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About the Book//
Greater Grave documents late-stage capitalism’s propensity for decay in relation to the body, intimacy, and memory. The discontinuities between bodily experience, the rhetoric of self-empowerment, and institutional notions of visibility drive the urgency behind these examinations. Fractured language emerges from confrontations with intergenerational pain, ethnicity, queerness, disassociation, and unbelonging. Greater Grave’s poetic account of a queer (non)corporeality questions the coded, expected narrative of linear, expansive “growth”—keeping in mind Anna Tsing’s writing on Life in Capitalist Ruins: “Progress is embedded, too, in widely accepted assumptions about what it means to be human. . . The story of decline offers no leftovers, no excess, nothing that escapes progress. Progress still controls us even in tales of ruination.”
GREATER GRAVE is a gorgeous collection that is simultaneously well-crafted and intuitive as well as equally cryptic and explicit. Jacq Greyja deftly unravels and retangles language, bringing to question its ability to make sense of the material world. These poems stretch towards the impossibility of describing the ineffable, remembering the forgotten, and understanding the unfathomable with an effortlessness that is awe-inspiring. As someone who often struggles to reconcile the horror and beauty of embodiment, I felt so heard and seen as I absorbed this work—i cannot know what i am, Greyja writes, but after reading this collection it is clear to me that they are, at the very least, a literary talent worth paying attention to.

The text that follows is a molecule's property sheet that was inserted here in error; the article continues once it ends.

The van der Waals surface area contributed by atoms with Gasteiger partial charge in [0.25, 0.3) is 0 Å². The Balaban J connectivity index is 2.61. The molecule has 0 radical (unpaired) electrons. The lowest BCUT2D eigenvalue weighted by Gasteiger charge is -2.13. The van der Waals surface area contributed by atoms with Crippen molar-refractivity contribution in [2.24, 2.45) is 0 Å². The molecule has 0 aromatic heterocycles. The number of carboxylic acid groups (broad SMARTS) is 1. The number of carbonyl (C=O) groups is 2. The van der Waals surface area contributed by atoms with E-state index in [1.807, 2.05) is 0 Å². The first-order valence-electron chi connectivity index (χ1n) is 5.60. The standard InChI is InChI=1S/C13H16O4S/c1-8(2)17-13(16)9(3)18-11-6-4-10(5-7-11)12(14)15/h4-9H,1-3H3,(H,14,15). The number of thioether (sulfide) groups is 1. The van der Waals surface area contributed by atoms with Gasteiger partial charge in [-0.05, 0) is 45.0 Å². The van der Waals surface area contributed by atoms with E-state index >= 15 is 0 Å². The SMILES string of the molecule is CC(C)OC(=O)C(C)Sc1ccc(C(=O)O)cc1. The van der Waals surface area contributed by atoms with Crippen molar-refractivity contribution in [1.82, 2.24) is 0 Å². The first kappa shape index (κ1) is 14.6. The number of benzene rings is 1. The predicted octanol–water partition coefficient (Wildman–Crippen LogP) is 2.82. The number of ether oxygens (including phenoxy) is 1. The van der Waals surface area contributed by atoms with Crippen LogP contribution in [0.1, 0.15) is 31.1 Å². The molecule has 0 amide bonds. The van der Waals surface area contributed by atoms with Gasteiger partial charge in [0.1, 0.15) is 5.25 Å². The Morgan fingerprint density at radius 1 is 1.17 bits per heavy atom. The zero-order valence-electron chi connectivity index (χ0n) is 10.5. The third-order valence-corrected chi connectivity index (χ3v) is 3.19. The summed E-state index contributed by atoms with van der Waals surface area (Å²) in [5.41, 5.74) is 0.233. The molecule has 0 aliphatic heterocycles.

Can we own our bodies, and our selves? Who owns us? For anyone who has experience trauma and PTSD, or struggles with mental illness, reclaiming the self is both a recognizable task, but a process that becomes its own trauma; this is a must-read for everyone who understands this process too well.
— Joanna C. Valente (Luna Luna Magazine)
About the Publisher //
The Operating System is a small press based out of Brooklyn, NY.
From their website: "To make possible an equitable space for art access — both as practitioner and observer — is a complicated venture. Which is why directly and visibly addressing this question and how it plays out is so critical. For The Operating System, it is essential to our mission not only be a presenting organization, educational resource, and publisher (creating real, physical space for art making, performance, and archival documentation), but also to engage in, document, and make available research around all aspects of creative industry."